Currently viewing the category: "Pantry Beetles, Grain Weevils, Spider Beetles, Meal Worms and Carpet Beetles"
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Pointed head bug
Dear bugman,
Perhaps you can identify this bug picture I sketched. I cannot find a close match anywhere to say that I am sure what it is. It is a 6 legged bug VERY tiny, about 1/10". I can tell you that not only did they show up in my kitchen, but there were literally millions in a bag of birdseed! There were so many that you could hear the bag rustling. Gross! I looked in the bag to see millions of these creatures with their pointed heads and antennae. I hope you could steer me as to what these bugs are.
Thanks!
Tom Bartman
Pottstown, PA

Hi Tom,
Weevils are one type of Pantry Beetle whose shape matches your description and drawing. Weevils are a type of beetle belonging to the family Curculionidae. Grain Weevils belong to the genus Sitophilus and have the head elongated into a snout.

What's That Bug? does not endorse extermination

I use World’s Best Cat Litter. It’s an organic product made from corn. I have bought bags before that contained these small, elongated, lighter brown, hard, beetle type bugs. They don’t seem to be able to fly. I think they might develop into some sort of tiny moth, because I have seen the little (tiny!) moths in the litter enclosure, but nowhere else. I have tried freezing the bag before I use it in the litter box, but sometimes this does not work. What are these bugs and how do I get rid of them? Are they harmful to my cat? Could they get into the rest of the house? Sorry I don’t have a picture.
Christa Moeller

Dear Christina,
Both meal moths and pantry beetles will infest stored corn. Neither will harm your cats, but they may invade stored grain products in your pantry.

What's That Bug? does not endorse extermination

Hi there:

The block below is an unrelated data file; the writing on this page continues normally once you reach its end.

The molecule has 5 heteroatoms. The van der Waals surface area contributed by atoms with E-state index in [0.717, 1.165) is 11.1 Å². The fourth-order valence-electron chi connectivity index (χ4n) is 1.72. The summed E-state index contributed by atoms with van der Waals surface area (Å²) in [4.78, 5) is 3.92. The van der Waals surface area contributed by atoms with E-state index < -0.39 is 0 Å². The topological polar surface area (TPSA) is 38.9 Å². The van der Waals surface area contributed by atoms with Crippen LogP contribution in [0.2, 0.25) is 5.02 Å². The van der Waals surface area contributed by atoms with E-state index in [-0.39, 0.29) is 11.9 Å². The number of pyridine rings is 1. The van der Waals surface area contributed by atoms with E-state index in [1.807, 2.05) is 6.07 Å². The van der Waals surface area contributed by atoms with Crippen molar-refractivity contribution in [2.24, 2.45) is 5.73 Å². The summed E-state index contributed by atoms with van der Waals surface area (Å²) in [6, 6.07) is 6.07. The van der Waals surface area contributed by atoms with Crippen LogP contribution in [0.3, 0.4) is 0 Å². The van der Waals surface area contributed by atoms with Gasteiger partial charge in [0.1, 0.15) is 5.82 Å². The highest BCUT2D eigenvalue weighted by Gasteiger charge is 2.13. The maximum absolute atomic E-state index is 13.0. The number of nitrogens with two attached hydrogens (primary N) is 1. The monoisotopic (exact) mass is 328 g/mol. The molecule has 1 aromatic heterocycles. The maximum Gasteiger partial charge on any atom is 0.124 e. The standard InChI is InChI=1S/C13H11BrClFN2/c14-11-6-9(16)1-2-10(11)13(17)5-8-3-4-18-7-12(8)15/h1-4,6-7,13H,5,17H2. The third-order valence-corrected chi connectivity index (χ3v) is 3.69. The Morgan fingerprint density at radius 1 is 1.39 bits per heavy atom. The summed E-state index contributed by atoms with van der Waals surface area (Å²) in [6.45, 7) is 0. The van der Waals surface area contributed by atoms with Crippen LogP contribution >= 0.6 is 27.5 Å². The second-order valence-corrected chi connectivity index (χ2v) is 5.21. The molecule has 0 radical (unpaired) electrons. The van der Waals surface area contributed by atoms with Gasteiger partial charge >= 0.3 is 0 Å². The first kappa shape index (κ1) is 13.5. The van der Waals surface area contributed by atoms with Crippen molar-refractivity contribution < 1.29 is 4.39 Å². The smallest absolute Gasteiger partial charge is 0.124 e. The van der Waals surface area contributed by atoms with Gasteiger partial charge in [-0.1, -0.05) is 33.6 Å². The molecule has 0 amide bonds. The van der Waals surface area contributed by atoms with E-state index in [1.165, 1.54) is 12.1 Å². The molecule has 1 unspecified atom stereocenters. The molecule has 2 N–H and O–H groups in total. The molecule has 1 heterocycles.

I found your site today and have looked through it but couldn’t find anything that even remotely resembles the bugs I’m dealing with. I’m completely lost and desperate – please help! Here is my situation – I have bugs in my car! I live in an urban area of the hill country of central Texas. Several months ago (I’m thinking maybe in March?) I started noticing these bugs in my car. At first it was just a few, but they have become more plentiful. The bugs are a little larger than a flea, smaller than a tick. They are completely black. This is where I’m going to sound dumb – I’m not sure if they have wings or not. They have no visible wings, but I think they may lay against their body, if they do have them. I think I have seen a few of them fly, but only for a short stint. Most of them do not fly. I’m not sure if it’s possible that only some would have wings while the majority wouldn’t. They don’t move fast. I can pick them up with ease, they don’t run away. Lately I’ve also found their larvae. The larvae look like tiny meal worms. The picture of the beetle grub that you have on your website closely resembles this larvae, but these are much much smaller and a more "normal’ larvae color. I’m guessing that these bugs are some sort of beetle but I have no idea what type. Shortly before I started noticing them I found a lady bug in my car. A friend indicated that she had similar bugs in her house once and they turned out to be baby lady bugs, but I’m not really sure that she knows what she is talking about. The bugs are most abundant in the backseat but are also showing up on the floor boards, headliner, sun visors, etc. The bugs seemed to originate from the area where the back part of the back seat and the seat part of the back seat meet. My back seat doesn’t fold down so I have no way of getting in there to clean it out really well. I have tried vacuuming in this crevice many times but I can’t get rid of the bugs (although I have decreased their population). I’ve also tried spraying the area where they are most prevalent with bug spray. This also hasn’t been fruitful, I think in part due to the fact that I have no idea what I’m trying to kill. They seem to be attracted to "bread" type products like crackers (and crumbs) and they attach themselves to any fabric items that I leave in the car (jackets, sweaters, diaper bags, etc) but they seem to avoid my umbrella. I washed several items that had been in my car recently and found LIVING larvae still on the items after I removed them from the washing machine. I’m so confused and I have no idea what to do. I’ve searched the internet for information on these bugs but have come up empty. My next options are to bug-bomb my car or sell it. If you could help me figure out what I’m dealing with I’d really appreciate it. If you could give me some hints to get rid of them, I’d be forever grateful.